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Gardening smart involves finding what is going to do best in your conditions and planting within those parameters. Rhododendron’s might be pretty, but they are some of the hardiest shrubs around and can take a long dry summer where some of our conifers died. Do your homework and you can have a lovely garden that is completely functional within Permaculture parameters 🙂

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Using plants that are native to your country as well as to your local region will give them the best chance to grow successfully in challenging conditions.

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There is always room for “pretty” things especially when they attract bees and butterflies and other pollinators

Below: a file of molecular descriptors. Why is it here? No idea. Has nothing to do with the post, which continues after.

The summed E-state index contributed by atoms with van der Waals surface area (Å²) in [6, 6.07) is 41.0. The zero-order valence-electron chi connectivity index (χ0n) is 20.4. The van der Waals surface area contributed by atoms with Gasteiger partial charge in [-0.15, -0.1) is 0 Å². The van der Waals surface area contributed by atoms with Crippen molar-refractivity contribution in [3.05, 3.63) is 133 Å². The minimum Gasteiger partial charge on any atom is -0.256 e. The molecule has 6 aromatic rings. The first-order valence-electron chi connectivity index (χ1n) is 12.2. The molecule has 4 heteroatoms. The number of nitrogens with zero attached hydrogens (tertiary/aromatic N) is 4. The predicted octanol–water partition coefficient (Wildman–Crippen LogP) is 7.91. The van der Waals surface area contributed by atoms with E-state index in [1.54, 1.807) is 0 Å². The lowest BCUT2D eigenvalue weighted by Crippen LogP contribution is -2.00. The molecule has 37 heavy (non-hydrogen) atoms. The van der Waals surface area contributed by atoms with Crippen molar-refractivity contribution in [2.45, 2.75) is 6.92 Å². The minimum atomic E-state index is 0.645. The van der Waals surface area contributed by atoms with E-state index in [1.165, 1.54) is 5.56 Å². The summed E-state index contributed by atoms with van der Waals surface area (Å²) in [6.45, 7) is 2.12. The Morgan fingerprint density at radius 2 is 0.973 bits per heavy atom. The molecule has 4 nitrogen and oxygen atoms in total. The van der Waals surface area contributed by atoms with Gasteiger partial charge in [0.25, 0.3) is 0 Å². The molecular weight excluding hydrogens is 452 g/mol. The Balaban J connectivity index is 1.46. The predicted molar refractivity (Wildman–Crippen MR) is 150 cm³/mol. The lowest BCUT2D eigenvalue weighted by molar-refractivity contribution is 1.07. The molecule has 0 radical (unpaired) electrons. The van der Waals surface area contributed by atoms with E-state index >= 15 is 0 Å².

I choose to be positive about the inevitability of Peak Oil. Yes we will be without the ability to head down to our local fast food franchise and buy ourselves a burger and fries. Our ability to produce food in massive factories is going to stop. Where we now put our food production into other people’s hands, we are going to have to think about where our food comes from. Is this a bad thing? I choose not to think so. I turn 50 this year. I remember life (last century 😉 ) when there were no supermarkets. I remember corner shops and butchers and bakers and small hardware shops and I remember towns being important. I remember that most people had a job and Peak Oil might just return us to full employment. No fast food = a chance to get our health back on track. To get a burger is going to cost more in time and effort and is going to involve taking back those extraneous processes and doing some of them ourselves.